(Adds comments from analyst on output and stocks)
KUALA LUMPUR, Nov 21 (Reuters) - Growth in palm oil production will slow in the next few years, helping reduce stockpiles and boost prices, leading industry analyst James Fry said on Thursday.
Dry weather and lower fertiliser use - a move adopted by some growers to save costs - have affected output this year at top producers Indonesia and Malaysia, and will continue to be a factor in the coming years, Fry said.
"In addition, we have seen the repercussions from the relentless pressure from NGOs to stop oil palm planting. This is on top of the normal slowdown in new plantings that occurs at times when prices are low," Fry said at an industry conference in Kuala Lumpur.
"These cutbacks will inevitably keep crude palm oil output growth low for the next few years and therefore help to reduce stocks and raise prices," he said.
Environmentalists have blamed the cultivation of palm oil, which is used in everything from ice cream to lipstick, for mass deforestation in Southeast Asia and endangering wildlife such as orangutans and pygmy elephants.
Indonesia's production this year may prove to be little changed from last year, while Malaysia will see some growth, Fry said.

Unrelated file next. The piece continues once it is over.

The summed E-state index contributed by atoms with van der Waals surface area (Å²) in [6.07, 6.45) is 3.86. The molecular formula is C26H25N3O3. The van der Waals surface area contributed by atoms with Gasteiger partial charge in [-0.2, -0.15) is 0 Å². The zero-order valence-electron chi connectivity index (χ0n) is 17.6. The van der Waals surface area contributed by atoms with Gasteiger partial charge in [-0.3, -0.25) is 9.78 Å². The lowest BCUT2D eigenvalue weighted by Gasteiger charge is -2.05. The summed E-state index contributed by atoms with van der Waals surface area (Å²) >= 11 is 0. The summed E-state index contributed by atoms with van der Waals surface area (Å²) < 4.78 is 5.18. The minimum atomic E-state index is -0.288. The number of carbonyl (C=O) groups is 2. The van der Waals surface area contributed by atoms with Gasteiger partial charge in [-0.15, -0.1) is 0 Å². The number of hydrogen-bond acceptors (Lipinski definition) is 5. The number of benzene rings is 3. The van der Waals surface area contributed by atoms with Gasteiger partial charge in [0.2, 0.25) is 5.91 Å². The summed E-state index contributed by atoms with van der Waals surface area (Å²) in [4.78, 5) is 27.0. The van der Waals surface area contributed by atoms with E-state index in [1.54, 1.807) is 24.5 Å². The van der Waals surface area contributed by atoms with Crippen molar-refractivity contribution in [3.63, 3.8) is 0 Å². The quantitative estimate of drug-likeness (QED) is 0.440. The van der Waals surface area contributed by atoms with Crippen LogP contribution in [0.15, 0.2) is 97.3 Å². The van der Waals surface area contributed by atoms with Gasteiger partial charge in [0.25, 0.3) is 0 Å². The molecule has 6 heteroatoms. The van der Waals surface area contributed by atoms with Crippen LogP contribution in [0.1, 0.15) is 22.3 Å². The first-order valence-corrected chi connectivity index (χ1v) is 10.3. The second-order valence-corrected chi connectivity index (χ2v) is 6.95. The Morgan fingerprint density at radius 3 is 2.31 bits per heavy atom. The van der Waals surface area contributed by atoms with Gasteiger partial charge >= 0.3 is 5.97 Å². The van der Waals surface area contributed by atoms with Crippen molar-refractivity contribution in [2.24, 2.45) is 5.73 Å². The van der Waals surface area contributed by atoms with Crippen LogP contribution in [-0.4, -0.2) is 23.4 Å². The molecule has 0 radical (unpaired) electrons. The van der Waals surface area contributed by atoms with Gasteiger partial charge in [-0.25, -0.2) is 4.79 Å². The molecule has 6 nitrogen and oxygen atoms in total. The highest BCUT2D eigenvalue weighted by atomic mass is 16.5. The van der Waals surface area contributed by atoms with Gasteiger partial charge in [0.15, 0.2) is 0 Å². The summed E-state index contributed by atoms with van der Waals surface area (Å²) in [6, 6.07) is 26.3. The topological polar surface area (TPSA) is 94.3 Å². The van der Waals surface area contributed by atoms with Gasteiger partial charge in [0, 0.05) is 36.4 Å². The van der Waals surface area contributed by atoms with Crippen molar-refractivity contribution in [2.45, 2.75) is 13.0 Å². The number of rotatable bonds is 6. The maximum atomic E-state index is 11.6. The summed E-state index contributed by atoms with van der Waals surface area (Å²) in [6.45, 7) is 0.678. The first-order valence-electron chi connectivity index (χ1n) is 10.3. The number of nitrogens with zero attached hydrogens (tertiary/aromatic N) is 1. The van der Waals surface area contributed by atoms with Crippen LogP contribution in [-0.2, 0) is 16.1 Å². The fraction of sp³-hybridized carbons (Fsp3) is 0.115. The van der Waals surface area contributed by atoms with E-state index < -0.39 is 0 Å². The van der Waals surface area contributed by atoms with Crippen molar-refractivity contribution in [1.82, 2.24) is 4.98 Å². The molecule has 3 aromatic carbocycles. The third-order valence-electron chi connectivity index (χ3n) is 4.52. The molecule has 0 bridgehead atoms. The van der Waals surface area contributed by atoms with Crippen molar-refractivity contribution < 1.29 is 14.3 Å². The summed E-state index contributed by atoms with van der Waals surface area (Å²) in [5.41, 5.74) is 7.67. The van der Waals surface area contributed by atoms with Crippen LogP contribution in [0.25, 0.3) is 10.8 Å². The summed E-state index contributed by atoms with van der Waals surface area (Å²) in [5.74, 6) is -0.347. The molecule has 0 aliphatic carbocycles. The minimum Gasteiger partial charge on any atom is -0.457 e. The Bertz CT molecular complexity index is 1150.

Fry is the chairman of consultancy LMC International and his forecasts are closely watched in the palm oil industry.
On Wednesday, Fry said Indonesia and Malaysia will see little growth in output next year and that there will likely be a supply deficit in the market as demand for biodiesel grows in both the countries.
Benchmark palm oil prices on the Malaysian exchange rose to a two-year high after Fry's comments and continued to rise on Thursday.
Global palm oil stocks will decline next year and that would make a supply deficit "inevitable," Fry said at the conference.
The resulting higher prices could see some palm oil demand switch to competing oils, he said. (Reporting by A. Ananthalakshmi; Editing by Jon Boyle and Saumyadeb Chakrabarty)